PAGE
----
Revised Mexican Indian Rights Bill Approved

MEXICO CITY -After four hours of fiery debate, Mexico’s lower house of Congress on Saturday overwhelmingly approved a revised Indian rights bill that supporters called historic and opponents decried as an insult to the country’s 10 million Indians.

MEXICO CITY -After four hours of fiery debate, Mexico’s lower house of Congress on Saturday overwhelmingly approved a revised Indian rights bill that supporters called historic and opponents decried as an insult to the country’s 10 million Indians.

The bill – approved 386-60, with two abstentions – was revived last year by President Vicente Fox as part of his effort to make peace with the Zapatista rebels, who launched a rebellion seven years ago in impoverished Chiapas state. Last month, masked Zapatistas marched into Mexico City to lobby for the measure.

There was no immediate response from the rebels. Indian leaders said Friday that they would stage marches next week in favor of restoring the bill’s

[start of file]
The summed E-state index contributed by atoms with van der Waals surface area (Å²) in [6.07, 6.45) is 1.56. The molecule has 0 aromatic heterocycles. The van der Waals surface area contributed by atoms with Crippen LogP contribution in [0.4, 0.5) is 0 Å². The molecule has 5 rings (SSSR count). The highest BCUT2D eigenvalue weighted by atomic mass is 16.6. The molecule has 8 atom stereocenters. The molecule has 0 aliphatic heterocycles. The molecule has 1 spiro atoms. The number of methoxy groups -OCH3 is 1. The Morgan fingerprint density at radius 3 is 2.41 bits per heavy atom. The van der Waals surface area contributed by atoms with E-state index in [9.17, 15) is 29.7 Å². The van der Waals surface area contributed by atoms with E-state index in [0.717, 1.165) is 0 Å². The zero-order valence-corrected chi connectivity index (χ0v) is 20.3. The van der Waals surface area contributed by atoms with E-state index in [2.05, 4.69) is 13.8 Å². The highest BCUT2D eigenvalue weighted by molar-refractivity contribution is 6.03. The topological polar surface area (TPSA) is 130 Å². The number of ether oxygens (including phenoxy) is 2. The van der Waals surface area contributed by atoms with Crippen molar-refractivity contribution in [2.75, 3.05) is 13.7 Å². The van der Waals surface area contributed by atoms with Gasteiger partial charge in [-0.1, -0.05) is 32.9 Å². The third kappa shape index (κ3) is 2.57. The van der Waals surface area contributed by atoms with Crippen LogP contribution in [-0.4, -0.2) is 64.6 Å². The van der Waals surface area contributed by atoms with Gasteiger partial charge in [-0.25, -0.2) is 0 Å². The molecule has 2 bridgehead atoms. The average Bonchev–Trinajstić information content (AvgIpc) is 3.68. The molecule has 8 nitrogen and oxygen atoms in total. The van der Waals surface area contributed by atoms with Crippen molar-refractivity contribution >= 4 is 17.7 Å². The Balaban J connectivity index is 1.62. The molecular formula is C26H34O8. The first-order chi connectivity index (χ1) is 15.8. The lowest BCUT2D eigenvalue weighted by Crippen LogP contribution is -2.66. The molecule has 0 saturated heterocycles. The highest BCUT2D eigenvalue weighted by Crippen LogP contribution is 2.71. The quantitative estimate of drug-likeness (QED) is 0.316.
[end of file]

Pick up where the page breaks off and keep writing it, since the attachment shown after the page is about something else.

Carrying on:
original text. They say the bill approved Saturday weakens proposed guarantees for legal autonomy, territory and natural resources.

The initiative, a constitutional amendment, must be approved by both houses of Congress and a majority of state legislatures before it can become law.

“With this initiative, they have killed the aspirations of the indigenous communities to convert into reality the recognition of their rights and their cultures,” Democratic Revolution Party representative Hector Sanchez Lopez said Saturday, tying a black band around the congressional microphone in protest.

“We will fight like tigers” to pass a law that is more just, Sanchez said.

The Senate version “should be revised and rectified, because if it isn’t, the Indian reform will be born dead,” said Labor Party representative Felix Castellanos Hernandez.

The lower house debated the bill Saturday after rejecting a motion to suspend the vote – a request aimed at allowing various parties to meet and
reach a consensus on a bill that would meet Zapatista approval.

The first version of the bill was drafted to enact agreements reached in 1996 by rebel and government negotiators to end the rebellion.
Then-President Ernesto Zedillo balked at passing the measure, saying it could create legal conflicts and raised questions about Mexican sovereignty.

Author: Lisa J. Adams

News Service: AP

URL: http://www.eco.utexas.edu/faculty/Cleaver/chiapas95.html